When most people think of a juggler, images of an entertainer tossing various items through the air with precision are called to mind. However, Anita Knott makes it through each week with a slightly different juggling act.
In one hand, she is a behavior specialist for the Hattiesburg Public School District; in the other she is a mother to five children, a volunteer with her church’s youth group and last, but not least, she is wife to Cedric Knott.
Throughout the week she works with the school district as a behavioral specialist, aiding teachers in classroom management and staff development. She also gives a series of Pre-K lectures, helping daycares know what to expect and teaching de-escalation.
“We discuss the importance of a caretaker taking time to understand what the child is going through before jumping into a situation,” she said. “A lot of times, the child’s behavior is a result of something else going on with them.”
On the weekends, you can find Knott running after any of her children to golf practices, youth orchestra, soccer practice, tennis lessons and many other activities. Creating well-rounded, talented and driven children is her mission.
“I try to keep it to one sport a season,” she said. “It gets to be pretty interesting.”
Knott is a stepmother to Rachel McMillan and Cedric Knott II and mother to Andric and twin boys, Isaiah and Isaac.
While many may be overwhelmed at the thought of twins, Knott said she wanted twins when she was pregnant with her first son, Andric.
“God must have kept my request on hold,” Knott said.
Because when she went in for her ultrasound during her second pregnancy, she pointed to the screen and said, “Oh my goodness, there’s two of them!”
Twins are a part of Knott’s family history, with one set in each generation and two in hers.
“My grandfather was a twin, he had twins and my uncle had twins,” she said. “Someone has had twins in every generation, and there are two in this one.”
Knott may have a full plate with all that her family has going on, but she said she is glad she does not do it alone.
“My husband is such a rock for us,” she said.
On the weekends, things can get a little hectic in the Knott household with all of the activities their children are a part of. However, Knott said she and Cedric put their heads together to make sure each one is where they need to be.
On Sunday, you can find the Knotts attending church at Jesus Church Ministries in Heidelberg, where Cedric is the pastor.
“My dad founded the church, and when he was ready to retire, he felt like the Lord led him to commission my husband as pastor,” she said. “It’s a good church with good people. That makes it all worthwhile.”
Knott has lived in Hattiesburg since she moved to the city to attend college at The University of Southern Mississippi. She earned a Bachelor’s Degree in Biology, a Master’s in child development and a Master’s in social work.
She met Cedric at the Southern Miss Center for Child Development. They have been married for nearly 16 years.
She was pregnant with the twins when she decided to go back to school for her social work degree.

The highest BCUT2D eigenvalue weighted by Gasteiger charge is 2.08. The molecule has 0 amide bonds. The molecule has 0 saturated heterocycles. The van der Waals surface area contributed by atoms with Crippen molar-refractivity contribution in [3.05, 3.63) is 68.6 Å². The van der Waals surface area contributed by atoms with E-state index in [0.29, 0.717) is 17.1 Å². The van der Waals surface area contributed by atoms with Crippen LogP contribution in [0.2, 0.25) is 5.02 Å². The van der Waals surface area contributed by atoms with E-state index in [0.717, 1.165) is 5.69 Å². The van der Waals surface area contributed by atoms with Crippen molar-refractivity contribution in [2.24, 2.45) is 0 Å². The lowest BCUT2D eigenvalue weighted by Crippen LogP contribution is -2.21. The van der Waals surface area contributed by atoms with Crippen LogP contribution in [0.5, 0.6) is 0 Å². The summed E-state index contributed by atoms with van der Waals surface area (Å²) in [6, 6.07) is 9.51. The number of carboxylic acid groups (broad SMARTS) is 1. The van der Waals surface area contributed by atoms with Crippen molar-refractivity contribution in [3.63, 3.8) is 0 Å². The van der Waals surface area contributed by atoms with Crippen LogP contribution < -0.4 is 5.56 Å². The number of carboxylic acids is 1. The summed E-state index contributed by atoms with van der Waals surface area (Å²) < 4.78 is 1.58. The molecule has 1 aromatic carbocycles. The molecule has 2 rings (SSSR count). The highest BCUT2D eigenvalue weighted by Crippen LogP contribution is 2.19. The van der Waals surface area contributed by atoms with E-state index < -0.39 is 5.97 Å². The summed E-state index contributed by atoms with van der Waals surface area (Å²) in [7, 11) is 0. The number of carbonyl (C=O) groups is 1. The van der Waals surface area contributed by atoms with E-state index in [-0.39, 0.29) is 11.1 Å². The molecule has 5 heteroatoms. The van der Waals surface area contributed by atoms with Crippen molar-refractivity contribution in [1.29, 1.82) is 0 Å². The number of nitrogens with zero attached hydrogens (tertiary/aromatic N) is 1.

After graduation, she began to work with Pinebelt Mental Health. She said mental health began to wear on her, so she reached out to a friend who worked for the Hattiesburg Public School District and mentioned she was interested in a job there.
“God just opened up a door,” she said. “When I started working (for the school district), Andric started kindergarten.”
This way, Knott has the same vacation time as her children and weekends off to spend time with them.
“Coming on board here worked out well,” she said.
She has since worked for the school district for nearly 10 years.
Her role at the school district has also aided her in her home life. Her background as a behavioral specialist often helps her in situations at home while working with her own children.
However, sometimes she said it is difficult to translate that to her home life.
“Outside of that professional setting, I go into mommy-mode,” Knott said. “A lot of times I have to step back from a situation to think about it objectively.”
Knott also hosts sessions for parents or couples
looking to foster or adopt children as a part of
Parents as Tender Healers (PATH). She teaches quarterly classes with a scripted curriculum, where they discuss abuse the children may have suffered and the behaviors that are a result of that.
“It’s an eye-opening experience,” she said.
One day, Knott said she would enjoy being an adoption specialist. However, for now, she plans to stay with the school district as long as they’ll have her.
Outside of work and the family’s weekly routine, the Knotts enjoy traveling together and enjoying some local favorites as a family.
“We love to travel,” Knott said.
In Hattiesburg, she said they love to all go out to eat together. You can also find them splashing around in the pool, riding bikes on the Longleaf Trace or rolling around the skating rink.
“Outside of that, you can always find me running around behind them at games,” Knott said. “I’m their biggest cheerleader.”
Being a “cheerleader” for her children is something Knott says comes naturally to her, because her mom was always there for her in the same way.
“My mom has always been the best example to me,” she said. “She taught me to be the world’s greatest cheerleader. My kids need to know someone is always in their corner. My parents taught me that.”
Knott said every time she had something going on, her mother and father were always there, which is how she tries to be for her own children.
Her biggest challenge as a mother is trying to keep up with everyone while also maintaining her own identity.
“It’s difficult balancing ‘me time’ with family time,” she said.
But Knott always finds a way to make it work.
“Balancing support for my church and my family, that’s what is important to me,” Knott said.